7 Step Problem Solving Model

b) When things keep going wrong no matter how hard everyone tries.c) When everyone believes that there is a problem to solve.Not all decisions need to be made by teams nor do all problems need to be solved by groups.

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These ten steps are effective with most of the problems the team will encounter.

Each step is discussed here, and end products for step completion are specified as check points for team progress.

Often the PFD can dramatically help define the problem.

After the problem is well defined, Step 2 helps the team measure the extent of the problem.

The Problem Solving Model provides you a road map to continuous improvement.

As its name implies, this model is the road map to follow to solve problems. a) When the process isn't doing what it is supposed to and people don't know why.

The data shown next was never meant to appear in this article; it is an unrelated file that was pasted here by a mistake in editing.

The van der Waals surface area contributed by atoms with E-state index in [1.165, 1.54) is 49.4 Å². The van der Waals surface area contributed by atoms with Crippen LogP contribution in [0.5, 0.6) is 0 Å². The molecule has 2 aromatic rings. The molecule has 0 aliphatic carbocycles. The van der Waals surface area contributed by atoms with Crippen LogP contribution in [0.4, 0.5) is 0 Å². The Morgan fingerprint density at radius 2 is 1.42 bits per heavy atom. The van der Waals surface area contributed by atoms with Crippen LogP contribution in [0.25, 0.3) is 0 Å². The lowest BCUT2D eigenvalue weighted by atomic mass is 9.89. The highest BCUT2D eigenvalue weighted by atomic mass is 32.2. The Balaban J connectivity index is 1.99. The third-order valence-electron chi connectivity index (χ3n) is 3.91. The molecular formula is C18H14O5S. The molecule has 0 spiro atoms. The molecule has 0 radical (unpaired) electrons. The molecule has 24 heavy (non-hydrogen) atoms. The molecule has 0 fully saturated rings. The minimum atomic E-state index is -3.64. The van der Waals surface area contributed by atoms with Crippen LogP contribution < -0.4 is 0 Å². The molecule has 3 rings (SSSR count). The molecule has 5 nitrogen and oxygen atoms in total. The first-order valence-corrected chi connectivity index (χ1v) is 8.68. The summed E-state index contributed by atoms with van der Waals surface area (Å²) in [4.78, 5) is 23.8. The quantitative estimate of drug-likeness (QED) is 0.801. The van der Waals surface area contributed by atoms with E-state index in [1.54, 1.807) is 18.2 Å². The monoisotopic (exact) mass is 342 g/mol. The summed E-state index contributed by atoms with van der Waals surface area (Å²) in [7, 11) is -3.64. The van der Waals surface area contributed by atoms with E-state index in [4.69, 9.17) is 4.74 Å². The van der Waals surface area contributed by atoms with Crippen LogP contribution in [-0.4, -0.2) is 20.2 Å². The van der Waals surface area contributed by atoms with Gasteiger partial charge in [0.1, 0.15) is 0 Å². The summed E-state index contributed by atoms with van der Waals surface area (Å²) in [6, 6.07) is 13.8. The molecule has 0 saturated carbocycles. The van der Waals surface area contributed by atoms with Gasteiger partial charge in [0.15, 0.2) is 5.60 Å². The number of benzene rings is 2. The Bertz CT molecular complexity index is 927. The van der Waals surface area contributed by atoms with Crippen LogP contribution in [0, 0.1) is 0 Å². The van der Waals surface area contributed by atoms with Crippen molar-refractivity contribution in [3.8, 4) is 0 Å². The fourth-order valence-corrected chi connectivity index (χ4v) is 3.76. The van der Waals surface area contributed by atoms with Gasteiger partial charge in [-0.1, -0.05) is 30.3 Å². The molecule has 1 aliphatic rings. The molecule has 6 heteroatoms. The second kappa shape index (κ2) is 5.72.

The first step in the model is to define the problem; it does not matter if it is late shipments, stock outs, computer downtime, typos, lost messages, or an agreed upon "red bead" that everyone keeps running into.

Before you can solve the problem, you must truly understand what it is.

Before we begin a discussion about the steps of the problem-solving model, we should talk a little about the philosophy that good problem solvers have about problems.

Here are a number of ideas that are part of the philosophy.


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